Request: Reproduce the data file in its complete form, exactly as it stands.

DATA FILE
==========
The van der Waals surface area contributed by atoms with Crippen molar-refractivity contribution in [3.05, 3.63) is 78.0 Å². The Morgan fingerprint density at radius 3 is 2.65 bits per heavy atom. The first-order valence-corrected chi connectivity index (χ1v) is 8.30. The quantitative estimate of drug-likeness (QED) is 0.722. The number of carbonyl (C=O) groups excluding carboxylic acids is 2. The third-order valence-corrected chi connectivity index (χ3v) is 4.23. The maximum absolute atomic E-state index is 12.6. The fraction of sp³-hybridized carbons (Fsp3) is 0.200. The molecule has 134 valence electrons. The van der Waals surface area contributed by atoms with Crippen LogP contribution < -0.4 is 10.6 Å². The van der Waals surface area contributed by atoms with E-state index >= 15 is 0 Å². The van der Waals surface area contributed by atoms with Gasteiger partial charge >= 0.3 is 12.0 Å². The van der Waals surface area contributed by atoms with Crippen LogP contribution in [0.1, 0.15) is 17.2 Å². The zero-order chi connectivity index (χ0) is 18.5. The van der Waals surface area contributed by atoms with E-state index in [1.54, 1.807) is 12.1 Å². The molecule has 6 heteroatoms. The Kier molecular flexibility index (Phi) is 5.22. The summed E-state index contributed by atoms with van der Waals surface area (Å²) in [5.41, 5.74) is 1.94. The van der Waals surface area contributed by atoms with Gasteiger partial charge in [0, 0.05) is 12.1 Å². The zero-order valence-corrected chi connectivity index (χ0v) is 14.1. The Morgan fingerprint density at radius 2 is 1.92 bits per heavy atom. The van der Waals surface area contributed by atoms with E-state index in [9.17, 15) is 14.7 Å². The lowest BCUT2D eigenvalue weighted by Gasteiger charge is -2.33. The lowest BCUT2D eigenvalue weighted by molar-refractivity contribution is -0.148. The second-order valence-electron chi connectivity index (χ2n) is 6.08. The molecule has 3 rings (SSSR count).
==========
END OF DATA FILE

The van der Waals surface area contributed by atoms with Crippen molar-refractivity contribution in [3.05, 3.63) is 78.0 Å². The Morgan fingerprint density at radius 3 is 2.65 bits per heavy atom. The first-order valence-corrected chi connectivity index (χ1v) is 8.30. The quantitative estimate of drug-likeness (QED) is 0.722. The number of carbonyl (C=O) groups excluding carboxylic acids is 2. The third-order valence-corrected chi connectivity index (χ3v) is 4.23. The maximum absolute atomic E-state index is 12.6. The fraction of sp³-hybridized carbons (Fsp3) is 0.200. The molecule has 134 valence electrons. The van der Waals surface area contributed by atoms with Crippen LogP contribution < -0.4 is 10.6 Å². The van der Waals surface area contributed by atoms with E-state index >= 15 is 0 Å². The van der Waals surface area contributed by atoms with Gasteiger partial charge >= 0.3 is 12.0 Å². The van der Waals surface area contributed by atoms with Crippen LogP contribution in [0.1, 0.15) is 17.2 Å². The zero-order chi connectivity index (χ0) is 18.5. The van der Waals surface area contributed by atoms with E-state index in [1.54, 1.807) is 12.1 Å². The molecule has 6 heteroatoms. The Kier molecular flexibility index (Phi) is 5.22. The summed E-state index contributed by atoms with van der Waals surface area (Å²) in [5.41, 5.74) is 1.94. The van der Waals surface area contributed by atoms with Gasteiger partial charge in [0, 0.05) is 12.1 Å². The zero-order valence-corrected chi connectivity index (χ0v) is 14.1. The Morgan fingerprint density at radius 2 is 1.92 bits per heavy atom. The van der Waals surface area contributed by atoms with E-state index in [9.17, 15) is 14.7 Å². The lowest BCUT2D eigenvalue weighted by Gasteiger charge is -2.33. The lowest BCUT2D eigenvalue weighted by molar-refractivity contribution is -0.148. The second-order valence-electron chi connectivity index (χ2n) is 6.08. The molecule has 3 rings (SSSR count).